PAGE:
Nicolette Macnamara (1911-1987) was the eldest of Francis Macnamara’s daughters. She painted under the name Nicolette Macnamara and also wrote six books. In 1931, she married Anthony Devas, who died in 1958. Seven years later, Nicolette married the widowed Rupert Sheppard, Professor of Fine Art in Cape Town University.
Brigit Macnamara (1912-1994) was the second of Francis Macnamara’s daughters. She has been described by friends as ‘a little eccentric,’ and changed her name by deed poll from Macnamara to Marnier. Brigit, who never married, was the mother of two sons, Tobias and Edward. She died in August 1994, just days after her younger sister Caitlin.
Caitlin Macnamara (1913-1994) was the third of Francis Macnamara’s daughters. Caitlin married the Welsh poet Dylan Thomas in Penzance in 1937. They later settled at Laugharne in Carmarthenshire in the ‘Boat House’ overlooking the estuary. This was their home until Dylan Thomas died in New York in 1953 at the age of 39.
Four years after Dylan’s death, Caitlin and their children moved to Rome. There she met Giuseppe Fazio, a Sicilian, in 1957. They never married, and their son Francesco was born in 1963. They moved from Rome to Sicily and lived in a house in Catania owned by Giuseppe’s mother. Their relationship lasted four decades until they died. When Caitlin died in July 1994 at the age of 80, she was brought back to Wales and buried beside Dylan in Laugharne.
Caitlin Thomas was also a published writer. She and Dylan were the parents of two sons, Llewellyn (‘Wellie’) Edouard Thomas (1939-2000) and Colm Garan Hart Thomas (1949-2012), and a daughter Aeronwy Thomas-Ellis (1943-2009), who was a writer and poet in her own right.
After visiting the Comerford, Blake-Forster and Comyn family graves, I returned through Lisdoonvarna to Ennistymon to see the Falls Hotel and the Cascades once again, stopped for coffee in Lahinch, and then watched the sunset at the pier in Fintramore, the ancestral home of Henry Comerford near Spanish Point and Milltown Malbay.
Sunset at the pier in Fintramore, the ancestral home of Henry Comerford near Spanish Point and Milltown Malbay, Co Clare (Photograph: Patrick Comerford, 2022)
Further reading: Michael Mac Mahon, ‘The Macnamaras of Doolin & Ennistymon’, https://www.clarelibrary.ie/eolas/coclare/genealogy/don_tran/fam_his/TheMacnamarasofDoolinEnnistymon.pdf
We are in the countdown to Lent since Sunday last, which was the Fourth Sunday before Lent.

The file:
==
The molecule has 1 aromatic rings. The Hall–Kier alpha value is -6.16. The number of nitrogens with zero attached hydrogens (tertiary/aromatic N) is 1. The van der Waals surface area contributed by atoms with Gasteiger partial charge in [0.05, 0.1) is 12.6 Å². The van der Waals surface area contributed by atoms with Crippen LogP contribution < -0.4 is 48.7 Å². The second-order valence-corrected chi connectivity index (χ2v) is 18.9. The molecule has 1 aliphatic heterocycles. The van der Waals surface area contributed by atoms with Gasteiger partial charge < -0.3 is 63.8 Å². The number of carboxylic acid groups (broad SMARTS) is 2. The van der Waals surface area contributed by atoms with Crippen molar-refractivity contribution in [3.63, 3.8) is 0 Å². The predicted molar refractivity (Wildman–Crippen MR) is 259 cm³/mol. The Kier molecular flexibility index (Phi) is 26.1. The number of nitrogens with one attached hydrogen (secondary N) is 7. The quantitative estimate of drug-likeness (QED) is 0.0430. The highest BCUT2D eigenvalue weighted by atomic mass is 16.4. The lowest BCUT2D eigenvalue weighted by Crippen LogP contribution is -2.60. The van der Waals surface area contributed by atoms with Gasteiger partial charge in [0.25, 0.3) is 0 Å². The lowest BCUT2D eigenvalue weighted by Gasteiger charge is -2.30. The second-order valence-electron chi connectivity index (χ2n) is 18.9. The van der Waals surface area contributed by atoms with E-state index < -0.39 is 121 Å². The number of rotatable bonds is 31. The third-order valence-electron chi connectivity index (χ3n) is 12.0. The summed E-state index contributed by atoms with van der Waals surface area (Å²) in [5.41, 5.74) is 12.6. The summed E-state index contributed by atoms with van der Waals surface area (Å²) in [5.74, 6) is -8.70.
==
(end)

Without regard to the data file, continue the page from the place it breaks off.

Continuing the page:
I have a meeting later today of a school board in Rathkeale, Co Limerick. But before this busy day begins, I am taking some time early this morning for prayer, reflection and reading.
The Church Calendar is now in Ordinary Time until Ash Wednesday, 2 March 2022. During this month in Ordinary Time, I hope to continue this Prayer Diary on my blog each morning, reflecting in these ways:
1, Short reflections drawing on the writings of a great saint or spiritual writer;
2, the day’s Gospel reading;
3, a prayer from the USPG prayer diary.
At present, I am exploring the writings of the great Carmelite mystic, Saint Teresa of Avila (1515-1582), so my quotations over these few days are from her writings:
‘May today there be peace within. May you trust God that you are exactly where you are meant to be. May you not forget the infinite possibilities that are born of faith. May you use those gifts that you have received, and pass on the love that has been given to you. May you be content knowing you are a child of God. Let this presence settle into your bones, and allow your soul the freedom to sing, dance, praise and love. It is there for each and every one of us.’
Mark 7: 14-23 (NRSVA):
14 Then he called the crowd again and said to them, ‘Listen to me, all of you, and understand: 15 there is nothing outside a person that by going in can defile, but the things that come out are what defile.’
17 When he had left the crowd and entered the house, his disciples asked him about the parable. 18 He said to them, ‘Then do you also fail to understand? Do you not see that whatever goes into a person from outside cannot defile, 19 since it enters, not the heart but the stomach, and goes out into the sewer?’ (Thus he declared all foods clean.) 20 And he said, ‘It is what comes out of a person that defiles. 21 For it is from within, from the human heart, that evil intentions come: fornication, theft, murder, 22 adultery, avarice, wickedness, deceit, licentiousness, envy, slander, pride, folly. 23 All these evil things come from within, and they defile a person.’
The Prayer in the USPG Prayer Diary today (9 February 2022) invites us to pray:
Let us pray for all the young people in the Nippon Sei Ko Kai (the Anglican Church in Japan), that they might use their energy and enthusiasm to revitalize the church as it looks to the future.
Scripture quotations are from the New Revised Standard Version Bible: Anglicised Edition copyright © 1989, 1995, National Council of the Churches of Christ in the United States of America. Used by permission. All rights reserved worldwide. http://nrsvbibles.org